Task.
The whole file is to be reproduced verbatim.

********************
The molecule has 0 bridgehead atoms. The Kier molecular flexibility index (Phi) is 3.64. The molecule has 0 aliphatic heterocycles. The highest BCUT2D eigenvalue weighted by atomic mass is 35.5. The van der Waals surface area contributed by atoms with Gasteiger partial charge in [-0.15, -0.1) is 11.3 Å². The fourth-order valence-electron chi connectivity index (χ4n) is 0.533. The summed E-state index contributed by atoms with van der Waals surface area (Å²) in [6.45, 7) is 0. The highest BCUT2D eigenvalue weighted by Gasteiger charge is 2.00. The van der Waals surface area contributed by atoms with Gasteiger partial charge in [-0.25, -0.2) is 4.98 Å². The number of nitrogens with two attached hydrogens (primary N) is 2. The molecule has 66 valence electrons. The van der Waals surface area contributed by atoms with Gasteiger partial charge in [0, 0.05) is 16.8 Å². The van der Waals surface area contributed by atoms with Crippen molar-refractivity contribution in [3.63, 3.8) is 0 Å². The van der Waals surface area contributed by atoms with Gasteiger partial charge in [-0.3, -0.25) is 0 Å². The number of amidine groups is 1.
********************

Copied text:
The molecule has 0 bridgehead atoms. The Kier molecular flexibility index (Phi) is 3.64. The molecule has 0 aliphatic heterocycles. The highest BCUT2D eigenvalue weighted by atomic mass is 35.5. The van der Waals surface area contributed by atoms with Gasteiger partial charge in [-0.15, -0.1) is 11.3 Å². The fourth-order valence-electron chi connectivity index (χ4n) is 0.533. The summed E-state index contributed by atoms with van der Waals surface area (Å²) in [6.45, 7) is 0. The highest BCUT2D eigenvalue weighted by Gasteiger charge is 2.00. The van der Waals surface area contributed by atoms with Gasteiger partial charge in [-0.25, -0.2) is 4.98 Å². The number of nitrogens with two attached hydrogens (primary N) is 2. The molecule has 66 valence electrons. The van der Waals surface area contributed by atoms with Gasteiger partial charge in [0, 0.05) is 16.8 Å². The van der Waals surface area contributed by atoms with Crippen molar-refractivity contribution in [3.63, 3.8) is 0 Å². The van der Waals surface area contributed by atoms with Gasteiger partial charge in [-0.3, -0.25) is 0 Å². The number of amidine groups is 1.